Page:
of beef cattle,  about   180 head iu
|th* Victoria and New Westminster
It woe 8:90 when ths train arrived,
|*ork of unloading was safety aecom*
in thu  darkness,  and the   animals
Io New Westminster the same night.
he first Isrge shipment of beof cattle
fin a point so far in tlie interior, and
thst they came through in one day
'iow tho immense advantages of
I communication.
(wu  BcLLS.—In reference   to    the
1 of a gentleman well and  favorably
nPort Moody, tho  Victoria "Post*
30th  has the   following:    "This
at  11:30  the   wedding   bells  an*
the marriage of Mr. W.  H. Mixer
Uoy H.  Jones.      Mr. Mixer ie well
s the furmer popular agent of tho
Co., at Vale and Port  Hammond,
located in New Westminster, Miss
a niece  of the late General, R. B.
I "f San Francisco.     The ceremony
p at St. John's church ;  only  inti-
pnds of the contracting parties  be-
Wit."   The GaZKttk tenders its con-
Ions to the happy couple.
1 Duks," an itinerant phrenologist
ituallst, struck I'ort Moody on Satur-
t snd for aeveral evenings furnished
r»" with amusement. He made no
:,r feeling the bumps of his patrons,
bed the right to publish their sev-
ncters as indicated by the phreuo-
erelopments, and the result wis gen-
• cause of much hilarity among the
r». "The Duke" possesses a large
'■"'formation, and quotes readily and
[from all the great poets and draui-
"this life's usefulness has been sadly
'-7 a too frequent neglect of the
Br'&n injunction about "putting an
■to the aperture between the lips,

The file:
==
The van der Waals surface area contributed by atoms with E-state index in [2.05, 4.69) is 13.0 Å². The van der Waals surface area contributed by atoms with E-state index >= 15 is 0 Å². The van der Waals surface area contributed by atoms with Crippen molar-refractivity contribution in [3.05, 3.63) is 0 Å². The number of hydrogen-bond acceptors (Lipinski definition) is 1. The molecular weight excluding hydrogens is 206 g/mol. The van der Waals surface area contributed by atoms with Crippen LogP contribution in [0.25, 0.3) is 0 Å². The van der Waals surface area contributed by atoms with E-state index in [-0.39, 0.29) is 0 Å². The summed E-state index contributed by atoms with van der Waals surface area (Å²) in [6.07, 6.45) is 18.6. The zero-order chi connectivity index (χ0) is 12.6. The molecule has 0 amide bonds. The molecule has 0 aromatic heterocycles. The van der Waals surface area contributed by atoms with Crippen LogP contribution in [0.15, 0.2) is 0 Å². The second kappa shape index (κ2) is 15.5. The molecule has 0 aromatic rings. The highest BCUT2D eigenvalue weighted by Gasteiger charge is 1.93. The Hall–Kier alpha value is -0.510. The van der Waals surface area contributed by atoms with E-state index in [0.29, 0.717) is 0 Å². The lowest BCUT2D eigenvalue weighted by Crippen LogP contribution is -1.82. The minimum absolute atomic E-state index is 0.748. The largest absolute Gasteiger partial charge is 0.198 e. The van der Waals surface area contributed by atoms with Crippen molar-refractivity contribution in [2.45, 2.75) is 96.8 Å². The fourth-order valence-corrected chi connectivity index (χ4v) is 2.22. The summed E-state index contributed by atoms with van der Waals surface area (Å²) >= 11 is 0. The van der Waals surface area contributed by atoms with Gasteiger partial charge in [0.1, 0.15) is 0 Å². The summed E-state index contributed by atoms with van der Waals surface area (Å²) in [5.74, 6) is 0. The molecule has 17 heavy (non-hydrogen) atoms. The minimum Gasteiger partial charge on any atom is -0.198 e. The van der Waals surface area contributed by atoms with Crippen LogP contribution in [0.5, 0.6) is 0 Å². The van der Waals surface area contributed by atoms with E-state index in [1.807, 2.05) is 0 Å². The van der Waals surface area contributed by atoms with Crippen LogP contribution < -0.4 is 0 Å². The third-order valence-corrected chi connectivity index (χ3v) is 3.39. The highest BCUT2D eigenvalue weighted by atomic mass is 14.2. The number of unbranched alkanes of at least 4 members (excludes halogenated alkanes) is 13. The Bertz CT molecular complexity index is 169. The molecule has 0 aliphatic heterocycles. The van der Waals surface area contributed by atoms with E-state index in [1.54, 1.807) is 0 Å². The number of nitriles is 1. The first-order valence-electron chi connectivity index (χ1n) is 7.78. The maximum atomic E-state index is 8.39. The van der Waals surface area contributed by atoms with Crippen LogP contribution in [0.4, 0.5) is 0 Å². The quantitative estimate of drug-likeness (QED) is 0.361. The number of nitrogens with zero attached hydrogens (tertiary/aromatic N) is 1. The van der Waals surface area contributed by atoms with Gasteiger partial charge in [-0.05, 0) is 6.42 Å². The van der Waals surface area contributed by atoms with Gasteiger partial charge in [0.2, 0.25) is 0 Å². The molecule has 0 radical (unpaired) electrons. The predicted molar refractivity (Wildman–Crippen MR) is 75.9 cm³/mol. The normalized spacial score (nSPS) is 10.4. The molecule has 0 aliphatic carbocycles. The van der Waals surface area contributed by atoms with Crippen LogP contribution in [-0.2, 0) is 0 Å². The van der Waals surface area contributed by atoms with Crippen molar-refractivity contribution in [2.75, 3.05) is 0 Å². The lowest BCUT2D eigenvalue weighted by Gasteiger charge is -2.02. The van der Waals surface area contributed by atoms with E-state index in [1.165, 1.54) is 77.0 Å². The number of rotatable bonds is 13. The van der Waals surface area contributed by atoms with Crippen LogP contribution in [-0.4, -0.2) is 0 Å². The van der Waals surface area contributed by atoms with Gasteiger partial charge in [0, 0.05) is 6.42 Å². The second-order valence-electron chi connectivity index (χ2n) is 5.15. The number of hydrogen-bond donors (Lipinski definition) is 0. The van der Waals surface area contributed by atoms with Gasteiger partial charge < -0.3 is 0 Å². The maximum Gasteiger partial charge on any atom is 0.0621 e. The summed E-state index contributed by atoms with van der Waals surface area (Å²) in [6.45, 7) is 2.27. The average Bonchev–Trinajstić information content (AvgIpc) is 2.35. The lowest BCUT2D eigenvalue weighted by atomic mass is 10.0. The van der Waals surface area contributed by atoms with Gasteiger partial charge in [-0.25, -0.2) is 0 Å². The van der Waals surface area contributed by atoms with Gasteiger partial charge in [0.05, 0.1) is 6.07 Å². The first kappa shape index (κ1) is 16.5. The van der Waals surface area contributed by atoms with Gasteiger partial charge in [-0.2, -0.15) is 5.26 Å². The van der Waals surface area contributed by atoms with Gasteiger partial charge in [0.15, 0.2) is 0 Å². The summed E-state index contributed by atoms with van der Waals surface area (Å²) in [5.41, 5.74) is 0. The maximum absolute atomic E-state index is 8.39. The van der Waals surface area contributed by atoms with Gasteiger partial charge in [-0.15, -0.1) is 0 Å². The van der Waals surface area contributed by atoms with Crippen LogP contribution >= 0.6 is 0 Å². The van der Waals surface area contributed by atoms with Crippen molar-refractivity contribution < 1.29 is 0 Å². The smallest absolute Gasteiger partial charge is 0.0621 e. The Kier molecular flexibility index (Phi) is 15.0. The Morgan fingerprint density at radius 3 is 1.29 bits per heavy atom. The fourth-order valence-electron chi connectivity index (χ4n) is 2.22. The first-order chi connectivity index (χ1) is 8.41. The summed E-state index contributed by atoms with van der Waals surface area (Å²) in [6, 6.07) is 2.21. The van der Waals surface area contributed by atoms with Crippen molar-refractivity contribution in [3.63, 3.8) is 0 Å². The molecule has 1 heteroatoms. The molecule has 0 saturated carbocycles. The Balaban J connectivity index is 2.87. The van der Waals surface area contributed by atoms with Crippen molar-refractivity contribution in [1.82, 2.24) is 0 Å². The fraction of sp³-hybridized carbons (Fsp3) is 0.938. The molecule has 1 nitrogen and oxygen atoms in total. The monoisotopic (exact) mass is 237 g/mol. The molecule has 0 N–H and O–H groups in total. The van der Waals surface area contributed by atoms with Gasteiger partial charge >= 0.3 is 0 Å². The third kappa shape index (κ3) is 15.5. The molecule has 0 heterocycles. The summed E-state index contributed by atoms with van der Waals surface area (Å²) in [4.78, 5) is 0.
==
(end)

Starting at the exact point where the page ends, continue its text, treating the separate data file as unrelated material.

■way the soft whitish mass in the
■vity of the skull," or words to that
on the railway reserve, between I>oiig!as and
Klgin streets took lire and burned quite
fiercely for a time, but tlie dwnohing rain of
Tuesday night held it in check. The fires
came nt a very opportune time, and have
done an immense amount of gooil in clearing
ho much of the towuwite front inflammable
mater al, aud there is no-v little danger from
bush fires in i'ort Moody.
A Turner in a Tkapot.—a cue of drank
and disorderly, whieh we did not report last
we?k, out of regard fnr the family nnd relatives of thu guilty party, and which wns
heard before 'Stjuire Butchart, has since beeu
the cause of mueh talk in Port Moody. The
prisoner was released on .?o.00 bail, and
when the case came up next morning ho
failed to appear-~as is commonly tbo ease
when a respectable man finds himself in $•■>
unenviable a position—and Mr. Butchart
imposed a fine of *$l,7-> and £3.'25 eosts.
Then that meddling busybody McCillivray
stepped in, and with /.Il the cheek imaginable assured Mr. Butcbard that he had given
au illegal derision in the ense, und that he
[MoQ.]   would   make   it au  expensive  job
•ongl by John I,. Frjiaer and wife, Scotch
songs by Capt. Cluike, vartouviennea
l>y Mr. Londbom, loe cream by Mr,
Insioy, I anion piei ,iml doituliiintf*) in
Hcverul language!, and a rega.'nrgenntne
gnnd time By everybody. Tbo party
broke up about 1 p.m.
Tiffin's Nkw Mill.—Some two years
ago Mr. J. B. Tillin established the pioneer
industry of Port Moody in the  shape   of   a
water-power t-.h'ngle mill, with a capacity of
about '_'(),000 shingles per day.    The ventur
pre
rd a decided success, ami this
prmg it
replace
umplete
tablish
was decided tu build a large null,
water -.vith steam power, ami adds
outfit of sawmill machinery to the establishment. The mill has now been built, with
an iroe '10x PJ.'i feet aud a solnl foundation of
piles and square timbers, it is located just
west of the old irtill site, ami iu the water at
high tide, situs answering the purpose of n
wharf. Tlie engine und boiler have*a nominal capacity of (JO horse-power, but
will doubtless have an actual working power
of nearly double that: the boiler is
supplied with an Improved injector and an
independent pump, while the fresh water
tank has un altitude sufficient to fece
water directly int» the hoi lei*. I .nth
engine and noildef were made by the
Albion Iron Works of Victoria, and are
ltK>ng, substuntial, slid lirst class in every
particular. The machinery at present in
the mill consists of *i hutting saw, lb ingle
law ami jointer, and n complete set of sau -
milt machinery inoludimj planer, n I matcher, trimmer, edger,  I-th   saw   and   ca'ting
saws, will bfl IIbled to the estahli-h nt   in